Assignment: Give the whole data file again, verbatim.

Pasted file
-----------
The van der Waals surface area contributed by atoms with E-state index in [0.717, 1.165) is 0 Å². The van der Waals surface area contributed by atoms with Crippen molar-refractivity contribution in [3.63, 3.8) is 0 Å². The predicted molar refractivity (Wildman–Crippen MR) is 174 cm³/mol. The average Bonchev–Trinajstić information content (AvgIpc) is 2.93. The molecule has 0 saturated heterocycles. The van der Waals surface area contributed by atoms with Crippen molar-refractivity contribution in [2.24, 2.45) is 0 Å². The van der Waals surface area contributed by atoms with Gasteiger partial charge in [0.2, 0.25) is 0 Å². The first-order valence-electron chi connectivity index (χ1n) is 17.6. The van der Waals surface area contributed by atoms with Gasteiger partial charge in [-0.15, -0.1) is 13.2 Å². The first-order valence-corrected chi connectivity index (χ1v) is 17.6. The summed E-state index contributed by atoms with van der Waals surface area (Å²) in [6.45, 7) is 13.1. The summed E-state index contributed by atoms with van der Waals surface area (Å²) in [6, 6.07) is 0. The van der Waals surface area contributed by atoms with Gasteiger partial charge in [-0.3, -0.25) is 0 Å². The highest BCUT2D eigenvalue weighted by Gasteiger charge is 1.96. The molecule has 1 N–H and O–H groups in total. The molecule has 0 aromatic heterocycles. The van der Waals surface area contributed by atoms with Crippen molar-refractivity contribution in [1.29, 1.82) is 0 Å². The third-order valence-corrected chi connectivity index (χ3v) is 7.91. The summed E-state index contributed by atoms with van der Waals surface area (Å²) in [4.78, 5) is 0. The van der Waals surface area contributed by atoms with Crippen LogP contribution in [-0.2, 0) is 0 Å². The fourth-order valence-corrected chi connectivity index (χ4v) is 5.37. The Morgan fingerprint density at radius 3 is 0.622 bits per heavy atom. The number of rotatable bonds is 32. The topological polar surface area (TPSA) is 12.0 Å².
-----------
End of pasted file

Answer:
The van der Waals surface area contributed by atoms with E-state index in [0.717, 1.165) is 0 Å². The van der Waals surface area contributed by atoms with Crippen molar-refractivity contribution in [3.63, 3.8) is 0 Å². The predicted molar refractivity (Wildman–Crippen MR) is 174 cm³/mol. The average Bonchev–Trinajstić information content (AvgIpc) is 2.93. The molecule has 0 saturated heterocycles. The van der Waals surface area contributed by atoms with Crippen molar-refractivity contribution in [2.24, 2.45) is 0 Å². The van der Waals surface area contributed by atoms with Gasteiger partial charge in [0.2, 0.25) is 0 Å². The first-order valence-electron chi connectivity index (χ1n) is 17.6. The van der Waals surface area contributed by atoms with Gasteiger partial charge in [-0.15, -0.1) is 13.2 Å². The first-order valence-corrected chi connectivity index (χ1v) is 17.6. The summed E-state index contributed by atoms with van der Waals surface area (Å²) in [6.45, 7) is 13.1. The summed E-state index contributed by atoms with van der Waals surface area (Å²) in [6, 6.07) is 0. The van der Waals surface area contributed by atoms with Gasteiger partial charge in [-0.3, -0.25) is 0 Å². The highest BCUT2D eigenvalue weighted by Gasteiger charge is 1.96. The molecule has 1 N–H and O–H groups in total. The molecule has 0 aromatic heterocycles. The van der Waals surface area contributed by atoms with Crippen molar-refractivity contribution in [1.29, 1.82) is 0 Å². The third-order valence-corrected chi connectivity index (χ3v) is 7.91. The summed E-state index contributed by atoms with van der Waals surface area (Å²) in [4.78, 5) is 0. The van der Waals surface area contributed by atoms with Crippen LogP contribution in [-0.2, 0) is 0 Å². The fourth-order valence-corrected chi connectivity index (χ4v) is 5.37. The Morgan fingerprint density at radius 3 is 0.622 bits per heavy atom. The number of rotatable bonds is 32. The topological polar surface area (TPSA) is 12.0 Å².